Skip to content
New issue

Have a question about this project? Sign up for a free GitHub account to open an issue and contact its maintainers and the community.

By clicking “Sign up for GitHub”, you agree to our terms of service and privacy statement. We’ll occasionally send you account related emails.

Already on GitHub? Sign in to your account

ssl module: the SSLv3 protocol is vulnerable ("POODLE" attack) #66828

Closed
vstinner opened this issue Oct 14, 2014 · 46 comments
Closed

ssl module: the SSLv3 protocol is vulnerable ("POODLE" attack) #66828

vstinner opened this issue Oct 14, 2014 · 46 comments
Labels
type-security A security issue

Comments

@vstinner
Copy link
Member

vstinner commented Oct 14, 2014

BPO 22638
Nosy @pitrou, @vstinner, @giampaolo, @tiran, @alex, @dstufft, @Lukasa, @rkuska, @Martiusweb
Files
  • issue22638.diff
  • Note: these values reflect the state of the issue at the time it was migrated and might not reflect the current state.

    Show more details

    GitHub fields:

    assignee = None
    closed_at = <Date 2015-01-06.13:38:18.903>
    created_at = <Date 2014-10-14.23:11:15.855>
    labels = ['type-security']
    title = 'ssl module: the SSLv3 protocol is vulnerable ("POODLE" attack)'
    updated_at = <Date 2015-01-06.13:38:18.902>
    user = 'https://github.com/vstinner'

    bugs.python.org fields:

    activity = <Date 2015-01-06.13:38:18.902>
    actor = 'pitrou'
    assignee = 'none'
    closed = True
    closed_date = <Date 2015-01-06.13:38:18.903>
    closer = 'pitrou'
    components = []
    creation = <Date 2014-10-14.23:11:15.855>
    creator = 'vstinner'
    dependencies = []
    files = ['36926']
    hgrepos = []
    issue_num = 22638
    keywords = ['patch', 'needs review']
    message_count = 46.0
    messages = ['229368', '229369', '229370', '229371', '229372', '229373', '229374', '229375', '229376', '229377', '229378', '229379', '229380', '229381', '229382', '229383', '229385', '229403', '229408', '229410', '229411', '229417', '229423', '229432', '229437', '229439', '229440', '229444', '229445', '229586', '229587', '229588', '229650', '231517', '231518', '231522', '231523', '231524', '231558', '231559', '231560', '231563', '231564', '231658', '233538', '233542']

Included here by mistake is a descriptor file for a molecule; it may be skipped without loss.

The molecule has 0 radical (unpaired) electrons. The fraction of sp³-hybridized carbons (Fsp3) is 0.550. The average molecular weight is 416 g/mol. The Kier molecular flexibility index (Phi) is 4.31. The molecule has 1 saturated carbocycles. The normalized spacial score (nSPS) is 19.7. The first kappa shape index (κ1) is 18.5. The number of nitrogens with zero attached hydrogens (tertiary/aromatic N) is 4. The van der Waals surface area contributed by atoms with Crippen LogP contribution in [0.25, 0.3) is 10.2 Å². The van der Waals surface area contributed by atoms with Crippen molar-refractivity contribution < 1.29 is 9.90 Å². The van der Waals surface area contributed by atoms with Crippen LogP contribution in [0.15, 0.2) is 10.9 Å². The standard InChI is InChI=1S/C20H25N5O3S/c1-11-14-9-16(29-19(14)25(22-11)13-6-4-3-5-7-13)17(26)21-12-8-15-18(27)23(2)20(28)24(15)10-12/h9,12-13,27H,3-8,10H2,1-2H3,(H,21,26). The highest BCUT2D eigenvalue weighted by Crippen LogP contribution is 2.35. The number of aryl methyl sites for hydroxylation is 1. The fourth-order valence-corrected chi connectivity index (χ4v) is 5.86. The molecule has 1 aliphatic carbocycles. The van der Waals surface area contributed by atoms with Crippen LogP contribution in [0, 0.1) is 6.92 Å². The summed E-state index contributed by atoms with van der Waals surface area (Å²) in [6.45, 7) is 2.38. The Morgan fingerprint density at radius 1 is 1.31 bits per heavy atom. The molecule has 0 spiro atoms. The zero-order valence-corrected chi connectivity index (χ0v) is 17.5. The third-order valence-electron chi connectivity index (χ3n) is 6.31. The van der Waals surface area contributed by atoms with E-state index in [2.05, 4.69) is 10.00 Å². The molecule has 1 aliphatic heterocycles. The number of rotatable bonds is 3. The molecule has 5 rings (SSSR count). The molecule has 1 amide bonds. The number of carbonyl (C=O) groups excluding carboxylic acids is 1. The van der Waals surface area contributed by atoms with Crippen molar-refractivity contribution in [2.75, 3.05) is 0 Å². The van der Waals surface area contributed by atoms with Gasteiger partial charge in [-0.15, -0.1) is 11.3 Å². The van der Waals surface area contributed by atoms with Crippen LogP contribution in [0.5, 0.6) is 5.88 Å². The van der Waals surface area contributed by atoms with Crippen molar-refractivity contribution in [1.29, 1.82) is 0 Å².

nosy_count = 14.0
    nosy_names = ['janssen', 'pitrou', 'vstinner', 'giampaolo.rodola', 'christian.heimes', 'donmez', 'Arfrever', 'alex', 'python-dev', 'dstufft', 'Lukasa', 'rkuska', 'martius', 'federico3']
    pr_nums = []
    priority = 'normal'
    resolution = 'fixed'
    stage = 'resolved'
    status = 'closed'
    superseder = None
    type = 'security'
    url = 'https://bugs.python.org/issue22638'
    versions = ['Python 2.7', 'Python 3.4', 'Python 3.5']

    @vstinner
    Copy link
    Member Author

    vstinner commented Oct 14, 2014

    Copy of Donald Stuff email sent to python-dev:

    A big security breach of SSL 3.0 just dropped a little while ago (named POODLE).
    With this there is now no ability to securely connect via SSL 3.0. I believe
    that we should disable SSL 3.0 in Python similarly to how SSL 2.0 is disabled,
    where it is disabled by default unless the user has explicitly re-enabled it.

    The new attack essentially allows reading the sensitive data from within a SSL
    3.0 connection stream. It takes roughly 256 requests to break a single byte so
    the attack is very practical. You can read more about the attack here at the
    google announcement [1] or the whitepaper [2].

    [1] http://googleonlinesecurity.blogspot.com/2014/10/this-poodle-bites-exploiting-ssl-30.html
    [2] https://www.openssl.org/~bodo/ssl-poodle.pdf

    @vstinner vstinner added the type-security A security issue label Oct 14, 2014
    @alex
    Copy link
    Member

    alex commented Oct 14, 2014

    This patch disables SSLv3 by default for Python. Uesrs can get it back by specifiying SSL_PROTOCOLv3 explicitly.

    @pitrou
    Copy link
    Member

    pitrou commented Oct 14, 2014

    """Disabling SSL 3.0 support, or CBC-mode ciphers with SSL 3.0, is sufficient to mitigate this issue, but presents significant compatibility problems, even today. Therefore our recommended response is to support TLS_FALLBACK_SCSV. This is a mechanism that solves the problems caused by retrying failed connections and thus prevents attackers from inducing browsers to use SSL 3.0. It also prevents downgrades from TLS 1.2 to 1.1 or 1.0 and so may help prevent future attacks."""